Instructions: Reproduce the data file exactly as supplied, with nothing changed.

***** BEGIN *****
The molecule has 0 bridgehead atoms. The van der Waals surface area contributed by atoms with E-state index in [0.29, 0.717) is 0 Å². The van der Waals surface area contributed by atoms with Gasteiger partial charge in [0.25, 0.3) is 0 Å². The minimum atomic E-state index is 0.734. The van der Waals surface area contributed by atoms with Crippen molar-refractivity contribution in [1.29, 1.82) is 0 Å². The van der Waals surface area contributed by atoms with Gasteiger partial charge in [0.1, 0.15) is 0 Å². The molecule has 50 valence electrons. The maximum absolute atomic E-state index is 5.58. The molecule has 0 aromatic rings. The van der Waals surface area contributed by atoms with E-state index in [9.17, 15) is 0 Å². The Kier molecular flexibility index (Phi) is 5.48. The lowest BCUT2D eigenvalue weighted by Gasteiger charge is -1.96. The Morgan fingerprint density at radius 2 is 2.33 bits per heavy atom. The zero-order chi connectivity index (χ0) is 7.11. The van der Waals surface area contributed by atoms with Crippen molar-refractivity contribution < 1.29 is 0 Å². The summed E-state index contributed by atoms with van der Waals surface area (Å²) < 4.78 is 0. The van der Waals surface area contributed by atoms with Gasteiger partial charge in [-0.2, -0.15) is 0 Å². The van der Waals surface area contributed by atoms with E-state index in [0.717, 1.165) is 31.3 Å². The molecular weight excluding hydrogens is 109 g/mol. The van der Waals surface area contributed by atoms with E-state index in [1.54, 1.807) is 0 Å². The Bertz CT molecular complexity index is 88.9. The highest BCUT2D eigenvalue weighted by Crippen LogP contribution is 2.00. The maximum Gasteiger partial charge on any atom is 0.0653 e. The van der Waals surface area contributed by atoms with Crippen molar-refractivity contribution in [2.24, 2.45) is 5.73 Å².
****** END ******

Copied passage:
The molecule has 0 bridgehead atoms. The van der Waals surface area contributed by atoms with E-state index in [0.29, 0.717) is 0 Å². The van der Waals surface area contributed by atoms with Gasteiger partial charge in [0.25, 0.3) is 0 Å². The minimum atomic E-state index is 0.734. The van der Waals surface area contributed by atoms with Crippen molar-refractivity contribution in [1.29, 1.82) is 0 Å². The van der Waals surface area contributed by atoms with Gasteiger partial charge in [0.1, 0.15) is 0 Å². The molecule has 50 valence electrons. The maximum absolute atomic E-state index is 5.58. The molecule has 0 aromatic rings. The van der Waals surface area contributed by atoms with E-state index in [9.17, 15) is 0 Å². The Kier molecular flexibility index (Phi) is 5.48. The lowest BCUT2D eigenvalue weighted by Gasteiger charge is -1.96. The Morgan fingerprint density at radius 2 is 2.33 bits per heavy atom. The zero-order chi connectivity index (χ0) is 7.11. The van der Waals surface area contributed by atoms with Crippen molar-refractivity contribution < 1.29 is 0 Å². The summed E-state index contributed by atoms with van der Waals surface area (Å²) < 4.78 is 0. The van der Waals surface area contributed by atoms with Gasteiger partial charge in [-0.2, -0.15) is 0 Å². The van der Waals surface area contributed by atoms with E-state index in [0.717, 1.165) is 31.3 Å². The molecular weight excluding hydrogens is 109 g/mol. The van der Waals surface area contributed by atoms with E-state index in [1.54, 1.807) is 0 Å². The Bertz CT molecular complexity index is 88.9. The highest BCUT2D eigenvalue weighted by Crippen LogP contribution is 2.00. The maximum Gasteiger partial charge on any atom is 0.0653 e. The van der Waals surface area contributed by atoms with Crippen molar-refractivity contribution in [2.24, 2.45) is 5.73 Å².